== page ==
Ensure there is clear hierarchy with respect to titles and body copySet the standfirst against images unless there is sufficient contrast
Use clear, accessible language to convey key pointsUse more than 40 words
Use engaging language to encourage the audience to read onVary type size in the same document or document section

Body copy

Body copy refers to the text forming the main content of a piece of communication. We use this to tell stories about the University.

Body copy comprises both paragraphs of text and signposts such as paragraph headings. Care should be taken to ensure typographic hierarchy is clear, and is useful to the reader in scanning a large amount of text.

Where possible, paragraph headings should be used to introduce clearly defined concepts within a thread of text, and regular paragraph breaks should be used to make this text easy to digest.

how to use a paragraph title in publications
how to use a paragraph title in publications
TypefaceBody copy: Helvetica Now Text Light. If unavailable, use Arial Regular.
Paragraph headings: Helvetica Now Text Bold. If unavailable, use Arial Bold.
AlignmentLeft
CaseSentence case
LeadingAround 120% of the type size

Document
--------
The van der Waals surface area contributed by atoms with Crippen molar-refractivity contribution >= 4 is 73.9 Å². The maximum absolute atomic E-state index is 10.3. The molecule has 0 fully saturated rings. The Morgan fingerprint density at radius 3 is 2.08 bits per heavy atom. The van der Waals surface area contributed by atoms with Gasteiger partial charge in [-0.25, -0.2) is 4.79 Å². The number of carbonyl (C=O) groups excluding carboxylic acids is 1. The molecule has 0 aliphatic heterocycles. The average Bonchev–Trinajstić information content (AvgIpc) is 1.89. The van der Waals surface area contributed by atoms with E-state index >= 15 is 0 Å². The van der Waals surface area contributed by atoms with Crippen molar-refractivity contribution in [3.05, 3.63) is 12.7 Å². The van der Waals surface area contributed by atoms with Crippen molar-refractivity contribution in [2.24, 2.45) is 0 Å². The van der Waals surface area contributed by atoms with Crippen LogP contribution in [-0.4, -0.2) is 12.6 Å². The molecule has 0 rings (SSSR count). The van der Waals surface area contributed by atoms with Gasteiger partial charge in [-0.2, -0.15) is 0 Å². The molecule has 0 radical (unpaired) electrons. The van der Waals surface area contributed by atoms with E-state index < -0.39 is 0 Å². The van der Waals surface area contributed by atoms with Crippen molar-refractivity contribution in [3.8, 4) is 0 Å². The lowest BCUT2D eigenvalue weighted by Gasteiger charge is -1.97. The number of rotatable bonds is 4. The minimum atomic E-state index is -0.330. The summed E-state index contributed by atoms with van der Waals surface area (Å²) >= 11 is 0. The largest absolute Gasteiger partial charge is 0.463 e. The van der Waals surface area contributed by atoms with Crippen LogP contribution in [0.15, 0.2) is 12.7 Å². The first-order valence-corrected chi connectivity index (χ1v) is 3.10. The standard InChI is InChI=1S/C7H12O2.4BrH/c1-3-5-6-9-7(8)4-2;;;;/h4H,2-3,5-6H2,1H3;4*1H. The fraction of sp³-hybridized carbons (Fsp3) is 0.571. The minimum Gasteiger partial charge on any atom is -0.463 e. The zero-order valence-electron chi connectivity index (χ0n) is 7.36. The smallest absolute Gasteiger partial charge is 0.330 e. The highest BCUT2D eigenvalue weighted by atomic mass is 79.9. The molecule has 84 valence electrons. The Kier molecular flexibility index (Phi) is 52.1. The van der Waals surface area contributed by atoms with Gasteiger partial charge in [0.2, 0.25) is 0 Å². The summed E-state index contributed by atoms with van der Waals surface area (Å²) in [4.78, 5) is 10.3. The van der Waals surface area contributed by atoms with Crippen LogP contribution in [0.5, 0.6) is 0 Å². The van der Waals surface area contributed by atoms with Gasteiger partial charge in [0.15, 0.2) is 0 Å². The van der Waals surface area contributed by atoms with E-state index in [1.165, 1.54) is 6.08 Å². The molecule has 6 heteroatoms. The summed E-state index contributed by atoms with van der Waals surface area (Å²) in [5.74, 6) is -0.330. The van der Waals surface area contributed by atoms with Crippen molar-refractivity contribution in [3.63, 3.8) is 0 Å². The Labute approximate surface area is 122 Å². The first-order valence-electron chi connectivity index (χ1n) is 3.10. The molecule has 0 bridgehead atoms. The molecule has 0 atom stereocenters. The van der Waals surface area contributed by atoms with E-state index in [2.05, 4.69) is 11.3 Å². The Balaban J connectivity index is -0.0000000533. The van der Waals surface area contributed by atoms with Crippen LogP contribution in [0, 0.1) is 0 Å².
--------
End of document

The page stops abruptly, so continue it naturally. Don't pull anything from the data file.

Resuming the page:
Tracking-20px with optical kerning
Minimum size8pt
✅ You should always⛔️ You should never
Set body copy in Dark GreyFully justify text
Consider using an accent colour for paragraph titlesSet body copy in any colour other than Dark Grey
Use paragraph titles to break up long threads of textVary type size in the same document or document section
Use tracking to counter widows, orphans, rivers and ragsHypenate words at the end of a line
Use multiple columns to keep line length shortHave a line length of over 70 characters unless critical to the design

Related guidance

Get in touch

If you have any questions please contact a member of the team:

ContactEmail
Studio team, Marketing and Communications studio@herts.ac.uk
Jak Kimsey, Studio Manager (he/him)j.kimsey1@herts.ac.uk
Marketing and Communications Business Supportmarketinguh@herts.ac.uk